Lord Greaves on rate free toilets, not to be confused with ice cream parlours

Reading Hansard is rarely gripping. But Newsmoggie did spot the intervention of Tony Greaves in a House of Lords debate of public toilets on Wednesday. The essence of his argument that facilities for peeing should not be subject to business rates. As the Lib Dems favourite moggie, I just use my neighbour’s garden. But why are the essential the essential functions of humanity taxed? Lord Greaves picks up the story in the Lords in his characteristic lively style. His argument was that Non-Domestic Rating (Public Lavatories) Bill should be totally clear about when public loos must pay business rates.

“I am therefore trying, in an attempt to be really helpful to the Government, which I always attempt to do in legislation because if we get good legislation it is clear what it means and it is workable, to put into the Bill the wording in the Local Government Finance Act, which in Committee the Minister said applied to this Bill, which is to say that it is not, as this Bill states at the moment ‘consists wholly or mainly of’ but ‘is used wholly or mainly’ for public lavatory purposes.”

So that is clear then.

Replying for the government, Lord Greenhalgh said:

“When determining whether to award the relief, local authorities should be able to apply a degree of common sense and ask the essential question: Does it look like a public lavatory?”

Not to be outdone, Tony Greaves threw an ice cream parlour into the mix:

“The Minister said that the physical characteristics of public lavatories are very clear and do not change – but their uses do change. We once had a planning application for turning a public lavatory into an ice cream parlour, but I do not think that that succeeded. I think that, had they tried to sell ice cream from it, people would not have thought that it was still a public lavatory.”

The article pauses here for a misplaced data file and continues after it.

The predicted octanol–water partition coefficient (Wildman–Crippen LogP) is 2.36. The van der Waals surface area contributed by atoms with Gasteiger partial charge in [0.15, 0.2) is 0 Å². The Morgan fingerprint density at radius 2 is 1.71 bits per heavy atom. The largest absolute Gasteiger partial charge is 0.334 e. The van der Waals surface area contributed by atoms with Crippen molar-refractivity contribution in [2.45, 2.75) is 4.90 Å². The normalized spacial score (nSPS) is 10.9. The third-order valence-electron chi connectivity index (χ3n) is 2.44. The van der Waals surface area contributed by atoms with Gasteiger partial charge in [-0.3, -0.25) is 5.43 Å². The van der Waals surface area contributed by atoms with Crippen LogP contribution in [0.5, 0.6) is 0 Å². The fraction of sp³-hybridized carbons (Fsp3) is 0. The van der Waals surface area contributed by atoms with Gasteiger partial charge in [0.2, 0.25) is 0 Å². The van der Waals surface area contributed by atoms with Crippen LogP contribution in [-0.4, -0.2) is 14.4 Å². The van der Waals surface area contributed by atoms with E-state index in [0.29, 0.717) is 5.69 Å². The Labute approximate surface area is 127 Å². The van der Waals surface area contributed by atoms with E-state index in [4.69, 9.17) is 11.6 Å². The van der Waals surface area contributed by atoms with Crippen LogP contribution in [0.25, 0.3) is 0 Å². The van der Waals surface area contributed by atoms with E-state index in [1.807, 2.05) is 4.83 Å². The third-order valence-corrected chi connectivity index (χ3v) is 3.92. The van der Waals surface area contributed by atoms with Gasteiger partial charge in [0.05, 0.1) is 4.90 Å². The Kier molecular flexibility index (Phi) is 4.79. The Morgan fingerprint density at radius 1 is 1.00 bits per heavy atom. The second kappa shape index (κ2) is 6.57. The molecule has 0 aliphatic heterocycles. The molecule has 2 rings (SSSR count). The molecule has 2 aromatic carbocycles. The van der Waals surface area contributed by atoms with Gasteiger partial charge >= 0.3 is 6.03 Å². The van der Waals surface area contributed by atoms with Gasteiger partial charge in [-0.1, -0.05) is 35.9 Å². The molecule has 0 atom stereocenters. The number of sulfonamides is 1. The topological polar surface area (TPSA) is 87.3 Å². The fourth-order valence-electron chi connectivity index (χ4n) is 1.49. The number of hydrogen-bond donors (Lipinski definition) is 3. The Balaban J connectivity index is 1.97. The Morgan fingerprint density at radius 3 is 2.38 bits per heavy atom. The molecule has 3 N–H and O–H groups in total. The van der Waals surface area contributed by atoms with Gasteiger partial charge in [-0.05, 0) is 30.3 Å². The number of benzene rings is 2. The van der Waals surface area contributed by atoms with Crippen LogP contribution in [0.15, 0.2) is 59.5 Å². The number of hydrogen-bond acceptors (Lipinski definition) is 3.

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6 Comments

  • John Marriott 20th Mar '21 - 10:04am

    Surely they could always pass a Motion and see what happens!

  • Not to mention the Relief that could be awarded.

  • John Marriott 21st Mar '21 - 10:25am

    Can’t ANYBODY see the jokes inherent in this report? Or is it just me being puerile?

  • A white paper ?

    More to the point a motion to get rid of the 92 hereditary peers ? An investigation by the Sunday Times, published today, found hereditary peers have cost the taxpayer almost £50million in expenses in the last 20 years. Peers can claim £323 a day in tax-free expenses, as well as travel costs.

    The political bias is obvious :
    2 peers to be elected by the Labour hereditary peers
    42 peers to be elected by the Conservative hereditary peers
    3 peers to be elected by the Liberal Democrat hereditary peers
    28 peers to be elected by the Crossbench hereditary peers
    15 peers to be elected by the whole House
    The holders of the offices of Earl Marshal (the Duke of Norfolk) and Lord Great Chamberlain (currently the Marquess of Cholmondeley) to be ex officio members

    However, the the Sunday times also found that the average hereditary peer has spoken in the House of Lords 50 times in the past five years. This is compared to the 82 times that a life peer has spoken on average over the same period. There are also 60 per cent more likely to mention their own business or personal interests when they do speak, the paper adds.

    They are 100% all white, 100% male and have an average age of 71. 46% went to Eton, and the last time the Liberal Party had more elected parliamentarians than the Labour was a century ago next year.

  • David Raw 21st Mar ’21 – 11:42am:
    There are also 60 per cent more likely to mention their own business or personal interests when they do speak, the paper adds.

    Perhaps that’s because they HAVE their own business and personal interests rather than being electorally rejected career politicians with limited experience of the world outside of politics?

  • John Marriott 21st Mar '21 - 3:57pm

    There was a fascinating TV programme the other night on Sewerage – I kid you not. It would seem as if our collective motions might be of some use after all!😀
    Just awaiting an admonition from the House of Lords!

    @David Raw, I couldn’t agree more, my friend; but don’t tell you-know-who!

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